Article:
Nonetheless despite skepticism many scientists have found enough validity in the research to press forward in changing the face of the American classroom. Eric Jensen, Renate Nummela Caine, Geoffrey Caine and Laura Erlauer have designed educational models which integrate brain based research into the classroom. The next section will survey some of the principles and implications their research has had on education.

    Integrating Brain Based learning into the Classroom

    With all the information out in the world about brain based learning how does a teacher successfully integrate the best teaching practices into their classroom. It is important for a teacher to know that they don’t have to reinvent the wheel. Whenever trying to implement a new strategy into the classroom it is always best to start small. When I first began teaching my aunt, who is also a teacher, told me to never stop learning. She advised me to attend conferences regularly, and pick two good strategies to incorporate into my classroom. I intend to incorporate some of the strategies I have read about in my research with caution. Renate Nummela Caine and Geoffrey Caine created the 12 mind/brain principles for integrating brain based research into the classroom. According to Renate Caine, “ These principles are not meant to represent the final word on learning. Collectively, they do, however, result in a fundamentally new, integrated view of the learning process and the learner. They move us away from seeing the learner as a blank slate and toward an appreciation of the fact that body, brain, and mind are a dynamic unity.” Following is the complete list of the twelve brain/mind learning principles, as defined by Caine and Caine:


    1. The brain is a complex adaptive system.

    2. The brain is a social brain.

    3. The search for meaning is innate.

    4. The search for meaning occurs through patterning.

    5. Emotions are critical to patterning.

    6. Every brain simultaneously perceives and creates parts and wholes.

    7. Learning involves both focused attention and peripheral attention.

    8. Learning always involves conscious and unconscious processes.

    9. We have at least two ways of organizing memory.

    10. Learning is developmental.

    11. Complex learning is enhanced by challenge and inhibited by threat.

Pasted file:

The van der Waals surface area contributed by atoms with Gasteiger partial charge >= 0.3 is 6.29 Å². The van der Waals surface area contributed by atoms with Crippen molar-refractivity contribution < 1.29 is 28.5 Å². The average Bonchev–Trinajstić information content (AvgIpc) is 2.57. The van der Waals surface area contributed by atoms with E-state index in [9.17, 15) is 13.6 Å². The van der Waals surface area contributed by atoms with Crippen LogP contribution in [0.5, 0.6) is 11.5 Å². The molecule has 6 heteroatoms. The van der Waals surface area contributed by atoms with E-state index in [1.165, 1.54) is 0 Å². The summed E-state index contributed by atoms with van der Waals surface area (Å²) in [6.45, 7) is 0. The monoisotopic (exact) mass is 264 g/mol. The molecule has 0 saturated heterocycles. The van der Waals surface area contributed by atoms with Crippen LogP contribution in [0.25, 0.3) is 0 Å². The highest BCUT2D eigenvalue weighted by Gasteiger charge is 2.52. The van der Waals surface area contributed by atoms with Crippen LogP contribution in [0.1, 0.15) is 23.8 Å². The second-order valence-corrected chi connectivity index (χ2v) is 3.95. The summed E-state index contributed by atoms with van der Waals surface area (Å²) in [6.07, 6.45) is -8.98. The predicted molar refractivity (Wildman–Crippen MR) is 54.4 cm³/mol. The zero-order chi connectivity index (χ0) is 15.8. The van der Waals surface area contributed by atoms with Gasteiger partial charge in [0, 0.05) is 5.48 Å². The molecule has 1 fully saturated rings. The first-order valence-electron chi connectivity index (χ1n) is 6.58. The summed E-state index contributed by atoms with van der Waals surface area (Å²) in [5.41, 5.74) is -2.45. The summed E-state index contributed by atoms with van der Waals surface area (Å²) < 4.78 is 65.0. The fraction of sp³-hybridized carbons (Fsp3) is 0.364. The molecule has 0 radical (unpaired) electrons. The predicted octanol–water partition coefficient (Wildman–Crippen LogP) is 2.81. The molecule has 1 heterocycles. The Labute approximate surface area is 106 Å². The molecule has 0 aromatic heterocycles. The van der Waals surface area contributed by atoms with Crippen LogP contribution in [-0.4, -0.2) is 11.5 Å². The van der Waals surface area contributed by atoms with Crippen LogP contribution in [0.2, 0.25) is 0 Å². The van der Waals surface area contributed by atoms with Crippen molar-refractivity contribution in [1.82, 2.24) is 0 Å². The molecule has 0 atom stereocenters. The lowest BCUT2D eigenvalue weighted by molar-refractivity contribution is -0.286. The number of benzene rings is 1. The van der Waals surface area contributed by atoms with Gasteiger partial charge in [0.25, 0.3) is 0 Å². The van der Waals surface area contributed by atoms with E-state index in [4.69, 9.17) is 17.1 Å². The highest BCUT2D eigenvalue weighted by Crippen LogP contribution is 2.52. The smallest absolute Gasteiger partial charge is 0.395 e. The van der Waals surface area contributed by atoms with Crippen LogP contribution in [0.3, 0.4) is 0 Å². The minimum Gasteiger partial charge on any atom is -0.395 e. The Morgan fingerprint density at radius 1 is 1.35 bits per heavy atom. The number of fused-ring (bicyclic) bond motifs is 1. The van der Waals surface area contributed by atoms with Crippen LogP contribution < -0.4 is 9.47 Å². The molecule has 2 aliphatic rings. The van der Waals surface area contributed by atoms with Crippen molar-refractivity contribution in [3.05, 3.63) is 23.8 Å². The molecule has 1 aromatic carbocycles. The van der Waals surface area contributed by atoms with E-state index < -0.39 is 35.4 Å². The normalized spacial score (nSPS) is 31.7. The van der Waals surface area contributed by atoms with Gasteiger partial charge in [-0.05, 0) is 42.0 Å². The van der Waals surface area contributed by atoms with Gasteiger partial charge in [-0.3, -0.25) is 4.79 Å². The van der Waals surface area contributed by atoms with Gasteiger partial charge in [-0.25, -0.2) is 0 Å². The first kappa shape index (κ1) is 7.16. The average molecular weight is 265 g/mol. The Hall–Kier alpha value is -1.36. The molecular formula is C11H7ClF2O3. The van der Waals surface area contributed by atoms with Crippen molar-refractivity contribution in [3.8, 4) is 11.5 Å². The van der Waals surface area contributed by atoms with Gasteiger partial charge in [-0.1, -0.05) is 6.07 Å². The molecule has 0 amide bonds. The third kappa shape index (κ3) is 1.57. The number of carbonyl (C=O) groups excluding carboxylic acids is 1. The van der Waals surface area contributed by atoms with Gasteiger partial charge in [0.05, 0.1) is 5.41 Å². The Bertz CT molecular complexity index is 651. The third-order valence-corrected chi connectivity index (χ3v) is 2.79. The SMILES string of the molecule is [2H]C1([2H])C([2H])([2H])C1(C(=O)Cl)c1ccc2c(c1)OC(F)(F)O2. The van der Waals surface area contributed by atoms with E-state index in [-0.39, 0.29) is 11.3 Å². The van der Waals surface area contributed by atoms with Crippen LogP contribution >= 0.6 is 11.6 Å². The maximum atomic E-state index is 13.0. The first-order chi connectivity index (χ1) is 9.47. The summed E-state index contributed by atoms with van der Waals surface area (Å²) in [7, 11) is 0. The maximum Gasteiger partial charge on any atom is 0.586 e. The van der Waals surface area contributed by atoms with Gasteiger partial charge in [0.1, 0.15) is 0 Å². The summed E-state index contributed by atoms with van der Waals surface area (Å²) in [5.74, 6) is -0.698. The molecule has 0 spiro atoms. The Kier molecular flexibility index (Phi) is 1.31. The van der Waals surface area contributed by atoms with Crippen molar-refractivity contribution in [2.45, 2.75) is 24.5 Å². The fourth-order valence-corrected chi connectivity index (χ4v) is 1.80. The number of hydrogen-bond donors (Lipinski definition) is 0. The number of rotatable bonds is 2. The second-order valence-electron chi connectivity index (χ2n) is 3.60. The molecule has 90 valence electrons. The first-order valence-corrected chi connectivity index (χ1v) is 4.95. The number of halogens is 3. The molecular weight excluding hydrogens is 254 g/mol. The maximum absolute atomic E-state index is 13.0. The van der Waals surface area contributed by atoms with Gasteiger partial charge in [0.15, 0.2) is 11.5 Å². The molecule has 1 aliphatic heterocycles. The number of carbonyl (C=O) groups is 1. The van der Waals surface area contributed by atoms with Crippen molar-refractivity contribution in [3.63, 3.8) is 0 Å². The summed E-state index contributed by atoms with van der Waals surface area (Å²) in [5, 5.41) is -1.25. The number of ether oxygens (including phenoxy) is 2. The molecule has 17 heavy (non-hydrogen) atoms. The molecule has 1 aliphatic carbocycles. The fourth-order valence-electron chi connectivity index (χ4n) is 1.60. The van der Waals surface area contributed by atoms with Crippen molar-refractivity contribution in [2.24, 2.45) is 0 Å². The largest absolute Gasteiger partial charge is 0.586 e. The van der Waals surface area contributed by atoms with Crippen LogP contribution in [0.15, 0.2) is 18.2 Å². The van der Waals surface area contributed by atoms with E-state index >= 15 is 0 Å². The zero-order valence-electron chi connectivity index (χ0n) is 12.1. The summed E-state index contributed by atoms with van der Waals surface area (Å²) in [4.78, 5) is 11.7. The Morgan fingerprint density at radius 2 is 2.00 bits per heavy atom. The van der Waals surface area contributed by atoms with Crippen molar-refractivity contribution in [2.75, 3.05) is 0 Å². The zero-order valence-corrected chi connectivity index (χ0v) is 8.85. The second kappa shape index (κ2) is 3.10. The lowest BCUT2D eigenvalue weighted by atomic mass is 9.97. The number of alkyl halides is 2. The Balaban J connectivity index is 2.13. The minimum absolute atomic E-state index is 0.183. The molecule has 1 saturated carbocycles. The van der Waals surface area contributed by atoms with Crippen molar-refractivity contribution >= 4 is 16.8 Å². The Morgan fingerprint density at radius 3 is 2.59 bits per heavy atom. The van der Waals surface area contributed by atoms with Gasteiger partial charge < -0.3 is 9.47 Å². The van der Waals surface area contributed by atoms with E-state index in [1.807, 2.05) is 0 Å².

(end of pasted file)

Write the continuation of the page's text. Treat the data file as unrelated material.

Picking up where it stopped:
12. Every brain is uniquely organized. (Caine and Caine 1997)

    Each of these principles has specific implications for the classroom which are fully illustrated in their book Education on the Edge of Possibility. Eric Jensen took the principles base on the Caine research and developed a teaching model which breaks down teaching preparation to three distinct phases. The first phase is the preparation and planning stage, next phase focuses on the learning process and then finally the last stage is for reflection and processing of information. (Jensen, 2005) If a teacher uses Jensen’s teaching model and integrates the following three interactive elements Renate Caine writes about in her book Making Connections then setting up a classroom which takes a brain based approach would be a less challenging process.

    • Teachers must immerse learners in complex, interactive experiences that are both rich and real. One excellent example is immersing students in a foreign culture to teach them a second language. Educators must take advantage of the brain’s ability to parallel process.

    • Students must have a personally meaningful challenge. Such challenges stimulate a student’s mind to the desired state of alertness.

    • In order for a student to gain insight about a problem, there must be intensive analysis of the different ways to approach it, and about learning in general. This is what’s known as the “active processing of experience.” (Caine, 1991)


    Bruer, J. T. (1999). In search of . . . brain-based education. Phi Delta Kappan, 80(9), 648. Retrieved February 16, 2009, from Questia database:

    Caine, R.N. & Caine, G. (1991). Making connections: Teaching and the human brain. Alexandria, Virginia: Association for Supervision and Curriculum Development.

    Caine, R.N. & Caine, G. (1997). Education on the edge of possibility. Alexandria, Virginia: Association for Supervision and Curriculum Development.

    Erlauer, L. (2003). The brain-compatible classroom: Using what we know about learning to improve teaching. Alexandria, VA: Association for Supervision and Curriculum Development. Retrieved February 10, 2009, from Questia database:

    Jensen, E. (2005). Teaching with the brain in mind (2nd ed.). Alexandria, VA: Association for Supervision and Curriculum Development.

    Willingham, Daniel. (2006). “Brain-based” Learning: More Fiction than Fact. Retrieved February 8, 2009. American Educator. /american_educator/issues/fall2006/cogsci.htm.